TM Glass is a Canadian artist whose practice explores the historical, technological, and aesthetic conditions of photography to stretch it beyond its traditional definition. The works have been showcased in multiple solo exhibitions and held in private collections in the Canada, the United States, Britain, France, and Australia. Glass turned to photography as the primary mode of production after studying sculpture at the Ontario College of Art and Design and pursuing a distinguished career in writing and production for film and television.


Glass contends that great art must be beautiful to hold a viewer's attention. However, this argument extends beyond subjective experience to reside in the entangled relationship between the beauty of nature and the nature of beauty. Here, universal principles of fractal geometry are examined alongside a historic study of aesthetics, focused on 19th-century methodology of the Pre-Raphaelite and Arts & Crafts movements. Responding to contemporary arts’ compulsion to flatten the pictorial image plane, Glass’ work glances back to the golden ratio as a composition principal while looking forward to rapidly advancing technology to render a high degree of depth and level of detail. While their photographs have the appearance of an easy kind of naturalness, they are the result of detailed planning and hours of painstaking manipulation. A single work may demand two months of production time.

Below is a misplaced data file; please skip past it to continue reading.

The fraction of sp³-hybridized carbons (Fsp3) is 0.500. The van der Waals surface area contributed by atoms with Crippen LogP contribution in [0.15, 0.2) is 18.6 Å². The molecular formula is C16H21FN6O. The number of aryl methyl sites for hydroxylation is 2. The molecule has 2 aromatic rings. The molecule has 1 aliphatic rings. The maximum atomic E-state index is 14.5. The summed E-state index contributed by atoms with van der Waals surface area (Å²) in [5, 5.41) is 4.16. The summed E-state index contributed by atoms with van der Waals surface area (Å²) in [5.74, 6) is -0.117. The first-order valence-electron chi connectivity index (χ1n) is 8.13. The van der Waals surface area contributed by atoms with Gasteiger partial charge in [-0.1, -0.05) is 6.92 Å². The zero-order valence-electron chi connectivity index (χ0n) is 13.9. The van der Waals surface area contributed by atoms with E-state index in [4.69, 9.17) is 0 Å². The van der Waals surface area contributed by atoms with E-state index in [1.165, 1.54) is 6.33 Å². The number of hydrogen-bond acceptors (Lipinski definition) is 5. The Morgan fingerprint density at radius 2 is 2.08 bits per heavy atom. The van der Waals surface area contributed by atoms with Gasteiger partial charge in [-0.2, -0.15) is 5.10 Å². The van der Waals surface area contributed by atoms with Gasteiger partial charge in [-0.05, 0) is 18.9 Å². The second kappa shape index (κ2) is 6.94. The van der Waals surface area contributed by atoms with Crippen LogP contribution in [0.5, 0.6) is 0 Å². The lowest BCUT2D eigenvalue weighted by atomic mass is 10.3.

Stemming from a deep, personal engagement in horticulture, the artist's primary subject matter is the persistent allure of flowers. Utilizing techniques of painting in the digital environment and depicted at tremendous resolution, each blossom is rendered unique, complex, exquisite, emotional; both natural and supernatural; both still and alive. Recent work pairs a wide array of flora with historical vases selected from distinguished ceramic collections such as the Royal Ontario Museum, Vancouver Art Gallery, and Gardiner Museum.



An essay on the artist's work (pdf)